Once is chance, twice is coincidence, thrice is a pattern.
In the analysis following the detection event, researchers concluded that the data was in agreement with Albert Einstein's predictions of general relativity, something made more than 100 years ago.
While LIGO made its latest groundbreaking detection on January 4, the Virgo interferometer in the European Union confirmed the data, showing a similar observation from their lab in Italy. The theorists who back this idea say that it could help to explain the unusually high masses of the black hole binary systems that LIGO has detected so far.
The detection came about a month into an observation run that began on 30 November, following a almost year-long shutdown of the detectors for maintenance and sensitivity upgrades - although the improvements that followed the upgrades were less dramatic than the team had hoped. "In the latest merger, the final black hole was some 50 times the mass of our Sun".
That's when the massive ghosts of two dead stars - black holes dozens of times more massive than our sun - merged in a far off corner of the universe. Einstein's theories forbid this from happening to gravitational waves, and so far LIGO's measurements have yet to contradict them. This could indicate that the pair of black holes formed not from a binary star system, but from two independent black holes that randomly came together in a dense primordial star cluster. Although more observations with LIGO are needed to say anything definitive about the spins of binary black holes, scientists said early data offers clues about how these pairs may form. Scientists say black holes can spin in any direction.
"These are the most powerful astronomical events witnessed by human beings", Michael Landry, head of LIGO's Hanford, Wash., observatory, said during a news conference May 31 announcing the discovery. These templates model how the detectors will react to the passing waves from different mass black holes. The second detection revealed a black hole that was 21 times the size of our sun.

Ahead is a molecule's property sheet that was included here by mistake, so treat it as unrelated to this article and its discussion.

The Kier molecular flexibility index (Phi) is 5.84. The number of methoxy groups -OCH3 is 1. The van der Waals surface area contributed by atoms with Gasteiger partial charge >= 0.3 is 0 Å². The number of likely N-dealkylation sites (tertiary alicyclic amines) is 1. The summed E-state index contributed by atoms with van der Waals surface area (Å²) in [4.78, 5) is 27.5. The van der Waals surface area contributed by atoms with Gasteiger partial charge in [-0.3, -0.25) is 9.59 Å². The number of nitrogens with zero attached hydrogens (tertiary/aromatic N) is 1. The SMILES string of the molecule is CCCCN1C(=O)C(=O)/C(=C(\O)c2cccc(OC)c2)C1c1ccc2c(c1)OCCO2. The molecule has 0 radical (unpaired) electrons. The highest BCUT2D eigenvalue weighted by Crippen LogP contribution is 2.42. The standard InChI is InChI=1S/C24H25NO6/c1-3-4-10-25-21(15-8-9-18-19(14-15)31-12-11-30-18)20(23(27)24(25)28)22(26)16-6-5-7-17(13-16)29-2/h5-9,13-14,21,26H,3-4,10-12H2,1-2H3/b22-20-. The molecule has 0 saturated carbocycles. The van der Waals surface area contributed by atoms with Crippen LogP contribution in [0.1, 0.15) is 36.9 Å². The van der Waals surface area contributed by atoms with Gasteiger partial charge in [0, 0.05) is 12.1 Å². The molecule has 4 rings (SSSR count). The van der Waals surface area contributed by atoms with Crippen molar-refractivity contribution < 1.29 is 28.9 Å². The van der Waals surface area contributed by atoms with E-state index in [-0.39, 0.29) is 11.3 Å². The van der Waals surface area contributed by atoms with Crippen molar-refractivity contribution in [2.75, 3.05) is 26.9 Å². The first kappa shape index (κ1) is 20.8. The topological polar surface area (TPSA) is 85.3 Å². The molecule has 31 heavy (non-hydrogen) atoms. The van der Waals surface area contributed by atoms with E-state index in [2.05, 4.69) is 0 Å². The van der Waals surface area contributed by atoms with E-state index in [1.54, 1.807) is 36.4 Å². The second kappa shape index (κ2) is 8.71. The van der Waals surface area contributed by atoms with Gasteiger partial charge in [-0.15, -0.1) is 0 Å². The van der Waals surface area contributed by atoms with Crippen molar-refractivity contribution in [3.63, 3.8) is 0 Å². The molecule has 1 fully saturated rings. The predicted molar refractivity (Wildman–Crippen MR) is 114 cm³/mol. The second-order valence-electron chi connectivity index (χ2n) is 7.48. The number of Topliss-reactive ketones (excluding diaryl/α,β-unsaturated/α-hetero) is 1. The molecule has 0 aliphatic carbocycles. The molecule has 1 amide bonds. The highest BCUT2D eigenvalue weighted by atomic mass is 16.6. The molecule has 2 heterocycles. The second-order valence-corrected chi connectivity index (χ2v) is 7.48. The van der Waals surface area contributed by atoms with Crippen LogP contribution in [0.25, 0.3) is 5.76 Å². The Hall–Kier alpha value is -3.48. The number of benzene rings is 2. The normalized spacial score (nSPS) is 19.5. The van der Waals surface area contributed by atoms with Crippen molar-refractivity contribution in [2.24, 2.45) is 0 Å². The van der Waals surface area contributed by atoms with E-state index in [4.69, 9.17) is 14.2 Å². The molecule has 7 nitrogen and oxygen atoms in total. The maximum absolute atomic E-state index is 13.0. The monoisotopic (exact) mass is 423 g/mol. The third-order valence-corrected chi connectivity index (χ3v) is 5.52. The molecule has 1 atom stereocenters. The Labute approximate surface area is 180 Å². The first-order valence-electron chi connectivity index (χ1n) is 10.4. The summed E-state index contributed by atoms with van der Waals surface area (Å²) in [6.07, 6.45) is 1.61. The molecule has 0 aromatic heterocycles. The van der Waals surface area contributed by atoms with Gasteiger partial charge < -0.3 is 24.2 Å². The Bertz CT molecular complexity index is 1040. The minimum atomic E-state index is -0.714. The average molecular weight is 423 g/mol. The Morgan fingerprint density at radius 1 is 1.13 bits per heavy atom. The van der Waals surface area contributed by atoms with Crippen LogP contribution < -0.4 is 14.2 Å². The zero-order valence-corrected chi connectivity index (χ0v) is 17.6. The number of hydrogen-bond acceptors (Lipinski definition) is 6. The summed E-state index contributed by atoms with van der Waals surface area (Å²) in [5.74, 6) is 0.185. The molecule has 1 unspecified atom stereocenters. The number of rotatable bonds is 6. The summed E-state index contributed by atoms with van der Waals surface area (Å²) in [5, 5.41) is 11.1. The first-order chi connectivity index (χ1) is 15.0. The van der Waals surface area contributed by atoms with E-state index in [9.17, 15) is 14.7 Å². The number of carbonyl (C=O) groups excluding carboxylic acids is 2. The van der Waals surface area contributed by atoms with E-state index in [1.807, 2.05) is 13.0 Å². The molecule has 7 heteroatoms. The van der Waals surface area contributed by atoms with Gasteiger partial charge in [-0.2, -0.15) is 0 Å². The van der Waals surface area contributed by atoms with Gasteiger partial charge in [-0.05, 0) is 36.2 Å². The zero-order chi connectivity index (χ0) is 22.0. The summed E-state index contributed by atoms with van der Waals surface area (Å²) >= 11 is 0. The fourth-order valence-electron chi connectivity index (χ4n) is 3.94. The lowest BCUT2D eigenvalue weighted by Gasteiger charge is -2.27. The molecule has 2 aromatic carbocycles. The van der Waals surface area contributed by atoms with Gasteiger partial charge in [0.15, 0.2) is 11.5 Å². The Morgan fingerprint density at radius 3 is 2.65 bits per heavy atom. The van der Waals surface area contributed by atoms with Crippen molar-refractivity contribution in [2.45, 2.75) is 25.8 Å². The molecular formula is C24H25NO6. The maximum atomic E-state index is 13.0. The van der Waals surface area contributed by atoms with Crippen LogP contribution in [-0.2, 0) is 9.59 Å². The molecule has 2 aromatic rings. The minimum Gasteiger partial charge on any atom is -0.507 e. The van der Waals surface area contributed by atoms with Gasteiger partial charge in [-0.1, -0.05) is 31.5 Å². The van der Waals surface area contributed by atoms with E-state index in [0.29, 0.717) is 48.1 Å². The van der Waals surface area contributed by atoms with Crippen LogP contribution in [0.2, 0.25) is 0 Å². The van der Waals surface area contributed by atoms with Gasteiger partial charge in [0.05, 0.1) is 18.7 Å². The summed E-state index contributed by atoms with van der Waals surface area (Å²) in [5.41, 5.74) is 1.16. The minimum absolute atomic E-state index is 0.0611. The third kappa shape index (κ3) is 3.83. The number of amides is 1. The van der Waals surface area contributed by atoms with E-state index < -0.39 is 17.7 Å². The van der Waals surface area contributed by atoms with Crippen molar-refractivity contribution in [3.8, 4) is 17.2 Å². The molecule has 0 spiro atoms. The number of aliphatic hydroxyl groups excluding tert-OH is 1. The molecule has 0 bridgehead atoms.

This 3-D projection of the Milky Way galaxy onto a transparent globe shows the probable locations of three black-hole merger events, plus a fourth possible detection at lower significance (LVT151012, green). The third has an estimated distance of approximately 3 billion light-years away.
Scientists detect Einstein gravitational waves for a third time
Scientists have detected a gravitational wave for the third time - and might get a peek at the mysteries of black holes.
"We're really moving from novelty to a new observational science", said Massachusetts Institute of Technology astrophysicist David Shoemaker.
Together they make up the Laser Interferometer Gravitational Wave Observatory (Ligo). Then, traveling at the speed of light, this wrinkle in space-time passed through LIGO's second detector in Livingston, Louisiana, just a fraction of a second later. Because of this worldwide collaboration, dozens of researchers co-authored the findings, published Thursday in the journal Physical Review Letters. The next big class of events would be binary neutron star mergers - in part because these events could be seen with both LIGO and traditional telescopes.
With a combination of relativistic velocities, huge magnetic fields and densities beyond that of an atomic nucleus, neutron stars are expected to emit gravitational waves of sufficient amplitude to be detectable by Advanced LIGO. Do they always have to form in pairs, or can they form separately and link up later in life? The shown black holes are spinning, and angular momentum is exchanged among the two black holes and with the orbit. Typically, stellar winds steadily blow away mass as a star ages, leading to a smaller black hole. "A lot remains to be learned - this is an exciting time for the new era of gravitational-wave astrophysics!" say Bruce Allen, Alessandra Buonanno, directors at the Max Planck Institute for Gravitational Physics, and Karsten Danzmann, director at the Max Planck Institute for Gravitational Physics and at the Institute for Gravitational Physics of the Leibniz Universität Hannover. "It is remarkable that humans can put together a story, and test it, for such unusual and extreme events that took place billions of years ago and billions of light-years distant from us". "The entire LIGO and Virgo scientific collaborations worked to put all these pieces together".
LIGO is funded by the National Science Foundation (NSF), and operated by MIT and Caltech, which conceived and built the project.
"The black holes are not necessarily lined up", said Professor Scott, of the Australian National University, one of several Australian universities involved in the research.
LIGO has also teamed up with Virgo Collaboration, which is sponsoring a third observatory under construction near Pisa, Italy.
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